The illegal wildlife trade (IWT) reaches far beyond the international conservation agenda, attracting concern because of its links to organised crime and national security. There is no one solution to combatting wildlife crime, but increasingly practitioners and policy makers are recognising the need to engage rural communities that neighbour or live with wildlife as key partners. Our database contains case study summaries of community-level interventions that aim to tackle the illegal wildlife trade, as well as overviews of the national policy context for IWT and community engagement. You can contribute your case studies and help this database become a useful resource for practitioners and policymakers.

Enter your search terms in the box above (e.g. a country or species name), or browse case studies by country using the map below.

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The fate of American crocodile populations in Colombia suffered dramatically from a prolonged period of heavy trade in skins that started in 1928. During the next five decades, the species was practically razed from its natural habitats.

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Endemic to Madagascar, the ploughshare tortoise is a victim of its exotic appearance. Its high domed golden shell is much sought after by collectors and rare animal enthusiasts whose demands drive an illegal trade that has pushed the tortoise to the brink of extinction in the wild.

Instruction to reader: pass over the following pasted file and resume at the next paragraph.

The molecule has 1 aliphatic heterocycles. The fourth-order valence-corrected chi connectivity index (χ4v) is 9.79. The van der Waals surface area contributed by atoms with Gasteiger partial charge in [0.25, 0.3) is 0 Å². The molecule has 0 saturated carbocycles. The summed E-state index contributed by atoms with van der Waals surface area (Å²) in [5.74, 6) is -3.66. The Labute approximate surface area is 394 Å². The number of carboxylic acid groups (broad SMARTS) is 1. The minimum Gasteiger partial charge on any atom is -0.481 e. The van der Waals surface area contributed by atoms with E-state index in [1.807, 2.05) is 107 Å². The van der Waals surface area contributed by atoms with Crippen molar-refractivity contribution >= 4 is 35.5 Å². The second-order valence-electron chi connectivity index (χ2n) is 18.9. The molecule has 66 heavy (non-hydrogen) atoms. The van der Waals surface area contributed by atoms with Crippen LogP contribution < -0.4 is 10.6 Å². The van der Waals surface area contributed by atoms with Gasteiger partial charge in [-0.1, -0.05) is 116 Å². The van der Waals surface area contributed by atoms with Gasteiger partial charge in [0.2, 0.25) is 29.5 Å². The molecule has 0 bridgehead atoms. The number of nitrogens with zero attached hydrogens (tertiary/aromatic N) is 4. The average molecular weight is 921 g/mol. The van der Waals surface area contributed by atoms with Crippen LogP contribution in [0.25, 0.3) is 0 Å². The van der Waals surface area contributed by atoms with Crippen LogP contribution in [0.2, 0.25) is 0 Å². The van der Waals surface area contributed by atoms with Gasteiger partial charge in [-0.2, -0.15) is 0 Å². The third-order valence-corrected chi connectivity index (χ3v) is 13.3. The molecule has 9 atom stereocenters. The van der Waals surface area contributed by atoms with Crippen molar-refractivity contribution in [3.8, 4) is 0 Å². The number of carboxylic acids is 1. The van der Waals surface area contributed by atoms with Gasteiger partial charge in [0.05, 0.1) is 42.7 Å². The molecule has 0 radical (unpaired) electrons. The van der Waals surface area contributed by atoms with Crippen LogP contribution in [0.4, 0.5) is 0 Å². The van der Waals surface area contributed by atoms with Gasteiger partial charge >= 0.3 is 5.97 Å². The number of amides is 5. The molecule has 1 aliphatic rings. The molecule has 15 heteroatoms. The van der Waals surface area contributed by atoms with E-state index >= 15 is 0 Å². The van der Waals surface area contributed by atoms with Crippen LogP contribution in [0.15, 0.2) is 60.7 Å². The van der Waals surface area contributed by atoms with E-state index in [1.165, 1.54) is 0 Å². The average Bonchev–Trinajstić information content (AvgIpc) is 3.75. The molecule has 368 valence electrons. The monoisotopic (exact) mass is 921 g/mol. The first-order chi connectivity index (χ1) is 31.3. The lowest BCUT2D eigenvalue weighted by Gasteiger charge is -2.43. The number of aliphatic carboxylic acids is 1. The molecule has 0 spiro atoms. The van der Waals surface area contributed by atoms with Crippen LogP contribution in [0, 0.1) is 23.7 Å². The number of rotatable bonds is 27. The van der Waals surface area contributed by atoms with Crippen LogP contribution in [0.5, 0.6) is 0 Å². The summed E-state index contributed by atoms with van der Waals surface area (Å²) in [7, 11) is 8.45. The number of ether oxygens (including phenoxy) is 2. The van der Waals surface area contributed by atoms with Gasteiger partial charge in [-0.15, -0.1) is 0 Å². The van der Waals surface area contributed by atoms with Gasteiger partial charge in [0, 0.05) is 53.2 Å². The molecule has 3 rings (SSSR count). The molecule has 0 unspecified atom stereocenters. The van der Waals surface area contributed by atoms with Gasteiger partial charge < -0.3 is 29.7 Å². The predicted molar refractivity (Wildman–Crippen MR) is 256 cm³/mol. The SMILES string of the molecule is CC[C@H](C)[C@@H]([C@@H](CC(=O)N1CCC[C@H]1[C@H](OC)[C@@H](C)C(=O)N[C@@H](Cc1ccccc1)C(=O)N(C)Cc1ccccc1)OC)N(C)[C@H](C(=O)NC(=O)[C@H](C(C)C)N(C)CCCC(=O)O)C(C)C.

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In response to the escalating threat from poachers, communities in Namibia’s north western region are themselves the catalyst in an initiative to strengthen their commitment and capacity to protect the last truly wild population of Black Rhino.

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The project started in 2001 and brings together communities, the African Wildlife Foundation, Big Life Foundation, Kenya Wildlife Service, Tanzania Wildlife Division and Tanzania National Parks.

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The Ruvuma Elephant Project was established in 2011, organised by the not for profit organisation PAMS Foundation.

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Elephants, big cats and Maasai giraffe are among the species to benefit from the community conservancy initiative in which local landowners are paid to protect wildlife in a key corridor on the south east boundary of the Maasai Mara National Reserve in Kenya.

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Community conservancies are proving increasingly effective as partners in the fight against ivory poachers in Kenya. In the north of the country, conservancies now manage more than 2.5 million hectares of community land, much of it critical range for the African elephant.

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The size of Switzerland, Gourma is an extensive and remote area where rule of law is weak. Government enforcement agencies are tarnished by corruption and have virtually no capacity or resources. With such poor official protection, local community support for elephant conservation is crucial.

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